Legal Issues

Benefits, Legal Issues

EEOC Unveils Its Proposed New Rules For Wellness Programs

From the HR blog on TLNT: workplace wellness

By Eric B. Meyer

More eagerly anticipated that the premiere of Paul Blart: Mall Cop 2, the Equal Employment Opportunity Commission yesterday released its proposed new rules on wellness programs.

If you want to have an employee wellness program that complies with the Americans with Disabilities Act, here are five (5) things the EEOC wants you to do:  Read more…

HR News & Trends, Legal Issues

Fired for Sex Jokes, Man Claims Disability Act Violations Instead

ADA-Sign

By Eric B. Meyer

As I resist every urge to cheapen this post further by resorting to silly puns and other double entendre, allow me to set the stage of this case for you:

The plaintiff was an auto technician in the vehicle install bay at a large electronics store. According to the court’s opinion (in Sharp v. Best Buy Co., Inc.), he was familiar with the store’s zero tolerance policy for sexual harassment. Through his doctor, the plaintiff, who had narcolepsy and cataplexy, requested no shift work. With one scheduling exception, the store accommodated him.

About a year later, one of the plaintiff’s female co-workers accused him of sexual harassment. The allegations revolved around comments from the plaintiff regarding the victim and the act of fellatio. Read more…

HR News & Trends, Legal Issues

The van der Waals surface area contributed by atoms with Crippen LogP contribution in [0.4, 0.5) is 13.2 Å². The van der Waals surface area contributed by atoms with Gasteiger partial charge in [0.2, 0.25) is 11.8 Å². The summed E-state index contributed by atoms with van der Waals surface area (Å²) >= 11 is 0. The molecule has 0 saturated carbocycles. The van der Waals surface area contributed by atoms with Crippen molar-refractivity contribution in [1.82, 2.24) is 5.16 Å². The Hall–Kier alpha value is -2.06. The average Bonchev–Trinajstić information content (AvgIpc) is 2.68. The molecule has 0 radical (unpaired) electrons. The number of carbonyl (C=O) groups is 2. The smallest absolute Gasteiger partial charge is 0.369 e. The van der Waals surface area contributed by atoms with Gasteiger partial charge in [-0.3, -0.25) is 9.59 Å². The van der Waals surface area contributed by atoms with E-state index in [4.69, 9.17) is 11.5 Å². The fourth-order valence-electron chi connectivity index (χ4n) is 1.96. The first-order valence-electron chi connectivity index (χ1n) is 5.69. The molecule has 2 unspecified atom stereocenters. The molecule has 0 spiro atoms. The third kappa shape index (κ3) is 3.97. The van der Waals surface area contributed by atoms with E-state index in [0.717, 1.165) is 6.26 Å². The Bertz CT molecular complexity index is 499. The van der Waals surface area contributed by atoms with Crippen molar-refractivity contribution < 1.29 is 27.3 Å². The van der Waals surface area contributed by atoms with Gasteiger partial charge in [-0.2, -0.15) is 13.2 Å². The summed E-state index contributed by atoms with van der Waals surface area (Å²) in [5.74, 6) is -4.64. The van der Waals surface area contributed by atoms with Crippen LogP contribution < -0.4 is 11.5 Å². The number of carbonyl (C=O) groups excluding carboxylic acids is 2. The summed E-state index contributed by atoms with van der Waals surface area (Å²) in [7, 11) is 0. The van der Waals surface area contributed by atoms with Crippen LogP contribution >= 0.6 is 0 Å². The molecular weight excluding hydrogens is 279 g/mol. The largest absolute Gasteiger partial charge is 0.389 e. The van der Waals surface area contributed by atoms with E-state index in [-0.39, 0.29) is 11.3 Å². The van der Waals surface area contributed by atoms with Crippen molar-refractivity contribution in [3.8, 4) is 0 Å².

Push to Require “Predictable Scheduling” Is Gaining Momentum

Schedule

By John E. Thompson

In February, we reported on U.S. Wage and Hour Division Administrator David Weil‘s comments that the agency is considering whether the federal Fair Labor Standards Act somehow entitles employees to “predictable scheduling.”

His remarks related to whether there is an enforceable right to a stable work schedule and to advance notice of that schedule.

Perhaps not surprisingly, it turns out that his remarks were a harbinger of apparently coordinated efforts to press for legally mandated scheduling requirements. Read more…

HR News & Trends, Legal Issues

A New Protected Classification? Congressional Action is in the Pipeline

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By Gregory D. Hanscom

Unless you were completely ignoring the news over the past couple of weeks, it was difficult to miss the debate spurred by the religious freedom bills that were passed in both Indiana and Arkansas.

This nationwide debate refocused attention on what many people believe to be pervasive discrimination against individuals on the basis of sexual orientation and gender identity. As this debate was ongoing, many people (lawyers and non-lawyers alike) were surprised to learn that sexual orientation and gender identity are not protected classifications under federal and many state anti-discrimination statutes.

Congress now appears poised to address this issue head-on. Read more…

HR News & Trends, Legal Issues

Is Telecommuting a Reasonable Accommodation Under the ADA?

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By Eric B. Meyer

If you’re in a rush, I’ll hit you with the punchline and save you the trouble of reading a 1,000 plus word blog post:

Telecommuting may be a reasonable accommodation under the Americans with Disabilities Act, except where regular attendance is an essential function of the job.